Morning Security Brief: CIA Raises Concerns About Afghan Pact, Maryland Mall Shooter Identified, And More
U.S. intelligence community raises concerns about Afghan pact, Maryland mall shooter identified, and Ukraine could declare a state of emergency.
► The possibility of the United States removing all American troops from Afghanistan by the end of 2014 has created concerns in the intelligence community that they could lose their air bases used for drone strikes against al Qaeda. “The concern has become serious enough that the Obama administration has organized a team of intelligence, military, and policy specialists to devise alternatives to mitigate the damage if a final security deal cannot be struck with the Afghan president, Hamid Karzai,” reports The New York Times. Karzai has declined to enact an agreement that American officials thought was completed last year that would allow U.S. forces to remain in Afghanistan to aid in the long-term security of the country. If Obama withdrew all U.S. troops from Afghanistan, the CIA’s drone bases in the country would have to be closed because they would no longer be protected.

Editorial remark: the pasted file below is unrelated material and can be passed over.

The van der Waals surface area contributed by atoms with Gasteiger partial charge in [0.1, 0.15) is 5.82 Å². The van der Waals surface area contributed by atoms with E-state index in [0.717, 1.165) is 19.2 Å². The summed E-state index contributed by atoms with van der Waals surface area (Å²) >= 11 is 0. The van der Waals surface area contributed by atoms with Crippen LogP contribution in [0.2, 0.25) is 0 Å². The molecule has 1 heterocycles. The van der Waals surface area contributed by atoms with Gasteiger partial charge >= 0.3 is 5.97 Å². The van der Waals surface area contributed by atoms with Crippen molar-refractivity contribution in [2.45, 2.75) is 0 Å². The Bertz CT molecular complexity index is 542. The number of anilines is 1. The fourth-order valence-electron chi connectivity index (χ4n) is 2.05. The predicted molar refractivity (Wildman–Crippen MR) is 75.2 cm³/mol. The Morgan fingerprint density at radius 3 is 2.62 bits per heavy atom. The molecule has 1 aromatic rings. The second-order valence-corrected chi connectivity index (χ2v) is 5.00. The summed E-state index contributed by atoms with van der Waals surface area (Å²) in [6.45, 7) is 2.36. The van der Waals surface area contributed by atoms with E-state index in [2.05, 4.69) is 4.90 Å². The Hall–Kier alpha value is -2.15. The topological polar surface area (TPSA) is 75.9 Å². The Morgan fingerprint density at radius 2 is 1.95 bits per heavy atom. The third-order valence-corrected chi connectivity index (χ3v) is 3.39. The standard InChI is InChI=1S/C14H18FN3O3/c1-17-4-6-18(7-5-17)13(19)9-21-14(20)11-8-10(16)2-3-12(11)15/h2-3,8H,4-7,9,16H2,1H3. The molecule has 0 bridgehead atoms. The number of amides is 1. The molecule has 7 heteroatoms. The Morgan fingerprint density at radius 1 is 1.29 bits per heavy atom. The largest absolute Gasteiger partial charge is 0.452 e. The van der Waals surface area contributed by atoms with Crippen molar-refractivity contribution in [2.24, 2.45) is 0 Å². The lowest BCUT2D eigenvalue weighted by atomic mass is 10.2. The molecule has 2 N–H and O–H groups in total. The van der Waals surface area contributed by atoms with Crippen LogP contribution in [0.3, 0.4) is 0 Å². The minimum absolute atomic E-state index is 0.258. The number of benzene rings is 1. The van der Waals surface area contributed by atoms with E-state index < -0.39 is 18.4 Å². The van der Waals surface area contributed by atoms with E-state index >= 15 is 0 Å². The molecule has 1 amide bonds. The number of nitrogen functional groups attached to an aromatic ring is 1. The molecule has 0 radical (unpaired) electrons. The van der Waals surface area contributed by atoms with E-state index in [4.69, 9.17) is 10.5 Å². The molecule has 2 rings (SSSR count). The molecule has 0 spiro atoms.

► Police have identified the shooter responsible for killing two employees at a Maryland shopping mall over the weekend. Authorities said Darion Marcus Aguilar, 19, of College Park, Maryland, took a taxi to the mall, hiding a pump-action, pistol-grip shotgun, and a Mossberg 12-gauge from the driver as he took him to his destination where he fatally shot two clothing store employees before turning the gun on himself, according to The Washington Post. Police have been unable to establish a motive for the crime, although there has been speculation that there was a “romantic involvement” between the shooter and one of the victims. Authorities have recovered Aguilar’s journal and are hoping that it may explain his motive for the crime.
► Ukraine may move to a state of emergency after the nation’s Justice Ministry was seized by anti-government protestors. Demonstrators are already occupying the agriculture and energy ministries in Kiev and took control of the Justice Ministry around midnight, according to Bloomberg. “A state of emergency would expand the power of President Viktor Yanukovych, whose weekend offer to share power with the opposition failed to end unrest,” Bloomberg reported. With a state of emergency, the president would be allowed to ban rallies and be able to ask the armed forces for help in dealing with the protests. He could also cut telephone and Internet access to the country, hindering protestors ability to organize.